Right now I’m in from some kind of self-inflicted, being-stuck-syndrome. Thankfully, it only happens a few times a year. I am gasping for air and checking if I’m still alive every 10 seconds. It’s stifling my bones and putting my knickers in a twist.
So I am listening to Lady Gaga. To lift my spirits.
Somehow it’s not working, in all fairness to my myself. My music choice ranges from Bach’s cello suites to 30 Seconds to Mars’s Kings and Queens. So yes, Lady Gaga on Spotify, when stressed, is probably the worst thing you can submit your ears to.
Two reasons: seriously unprepared for Christmas and the breakdown of my broadband, television and home phone services since 7 pm.
I’ve never been so unprepared for Christmas like this year. It’s as if we’re only September in my mind. The past twelve months came and went so quickly I was hardly able to fill in my journal every day before another one arrived.
Not that I mind too much, of course. Buying Christmas gifts. Putting the tree up. Drinking hot chocolate milk. Looking forward to seeing my family again… Aw yes, now that is Christmas.
But not really this year, not just yet.
I blame the weather.
Why? Ah, here is when the cat’s caught the bell or was it when it comes out of a bag? Any kind of bag? Handbag? Douchebag? No?
Sorry, Cat… no pun intended.
Imagine this. Ireland. December 16th. Monday morning (Shortest horror story ever: “Monday… The End”).
Sun shines brightly, a cool whiff of air. Nine days to Christmas.
It feels like an early autumn day.
Not winter!?! I understand the pressure Mother Nature is under, but she’s showing deliberate signs of bipolar behaviour.
Of shock, I need to let one of my best friends, Mr Nescafe, impatiently stir a small teaspoon of Splenda sugar and low-fat milk. Coffee… a heavenly supporter of fatigue-filled, politically incorrect (PinC) female.
I will become more PinC as the day goes on, and as more caffeine enters my bloodstream. Christmas shopping and coffee: the death trap of anyone overly sensitive to cheery Christmas carols in my local shopping centre.
Their playlist? One song only: Mariah Carey’s All I Want For Christmas Is You. This is where my first touch of stuck-stuck-stuck-syndrome set in. I feel like I’m in a recurring dream with Mariah on a 24h loop. 365 days a year. 7th year in a row.
I want out!!!
When I realise that today’s Christmas shopping is only half done, more stuckish-syndromes kick me in the chest. Gasping for more air. And I’m flying out on Wednesday!
Half of the presents bought. Washing to do. Ironing. Cleaning. Suitcase. Nails. Shower. Sleep. Where’s the butler when you so desperately need one?!
No, wait… I hardly ever sleep before going to see my family. Excited lass, I am. Airplane. This is where it starts getting great.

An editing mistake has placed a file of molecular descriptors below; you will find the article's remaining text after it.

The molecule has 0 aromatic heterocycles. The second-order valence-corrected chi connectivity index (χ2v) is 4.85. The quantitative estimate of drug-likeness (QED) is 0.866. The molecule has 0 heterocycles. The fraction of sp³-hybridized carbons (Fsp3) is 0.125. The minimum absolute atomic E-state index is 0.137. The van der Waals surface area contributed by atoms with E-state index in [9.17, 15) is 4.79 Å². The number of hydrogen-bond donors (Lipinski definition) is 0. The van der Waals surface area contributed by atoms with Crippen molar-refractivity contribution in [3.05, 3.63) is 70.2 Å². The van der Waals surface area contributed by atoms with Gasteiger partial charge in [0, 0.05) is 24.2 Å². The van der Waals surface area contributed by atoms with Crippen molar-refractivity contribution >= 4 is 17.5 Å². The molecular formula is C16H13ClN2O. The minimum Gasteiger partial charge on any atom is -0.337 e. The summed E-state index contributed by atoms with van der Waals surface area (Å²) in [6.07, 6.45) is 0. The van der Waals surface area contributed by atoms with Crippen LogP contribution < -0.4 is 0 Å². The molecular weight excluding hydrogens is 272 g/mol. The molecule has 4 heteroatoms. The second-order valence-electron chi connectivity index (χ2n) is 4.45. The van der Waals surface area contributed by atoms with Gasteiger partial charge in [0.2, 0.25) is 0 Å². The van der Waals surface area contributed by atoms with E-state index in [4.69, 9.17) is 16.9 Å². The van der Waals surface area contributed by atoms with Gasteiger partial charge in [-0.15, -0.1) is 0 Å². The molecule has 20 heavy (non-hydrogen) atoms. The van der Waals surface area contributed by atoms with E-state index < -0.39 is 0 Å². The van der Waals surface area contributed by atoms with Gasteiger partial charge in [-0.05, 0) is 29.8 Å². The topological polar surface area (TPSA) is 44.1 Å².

If I were a pilot, I would do serious flying acrobatics. Up, down. Up, down. Up, down. Nothing more exciting about flying than getting airborne and landing. Who needs XTC when you have aeroplanes?
Mum’s surgery on Friday. Hospitals. Yuk. “Yay!” for my mum’s sake.
Christmas. Woohoohoo! In my mum’s new town and apartment! Seaside. Storm. Waves. More hot chocolate.
Seeing family. Seeing more family.
Flying back butchered, hammered and outdone by MS fatigue. Immensely so.
First hospital appointment of the year on January 6th. Second appointment the day after. Like my Nana used to say: “If you do something, you have to do it well, otherwise there’s no point in even starting.” Classy lass, she was. No peer pressure at all. Following her wise words, I collect hospital appointments. A lot of them. Others collect a lot of buttons or cars, but I collect waiting rooms, lots of bugs I don’t even want to know about and I collect GP appointments. Minimum 35 or so per year. Peer pressure still getting to me.
But that’s the future. Unprepared, yes. Excited, yes. Already in need of steroids, absolutely. Wanting-to-get-out-syndrome. Me: a very female Robinson Crusoe. You: psychiatrist able to airlift me of the bloody deserted MS island I am stuck on.
But this is now: fibre power broadband, unlimited no less. Digital television, intelligent channels like National Geographic added, no less. Home phone, rarely used, still available, no less. Expensive, no less.
But. It’s. Still… not… friggin’… workin’! Find my cut-off hands, hurry quick! I cannot live without! “purrlease,” says this politically incorrect kitty, “if my knickers get into any more twists, I’ll have to change my name to… what? Itchy Twisty Nicky Dear?”
PinC on the front line of the war on digital terror with untwisted knickers finds more to double-twist them back to the way they were.
Being-kinda-stuck-syndrome stretches from unpreparedness for Christmas to digitally challenged politically incorrect girl.
Not that I mind though. I love a bit of a challenge.
So much so, that I willed my media box forward, and all services have been restored. Thank you, UPC for being so kind!
Now please, let me get back to my Monday evening.
©Willeke Van Eeckhoutte and Ireland, Multiple Sclerosis & Me, 2011-2013. Unauthorised use and/or duplication of this material without express and written permission from this blog’s author and/or owner is strictly prohibited. Excerpts and links may be used, provided that full and clear credit is given to Willeke Van Eeckhoutte and Ireland, Multiple Sclerosis & Me with appropriate and specific direction to the original content.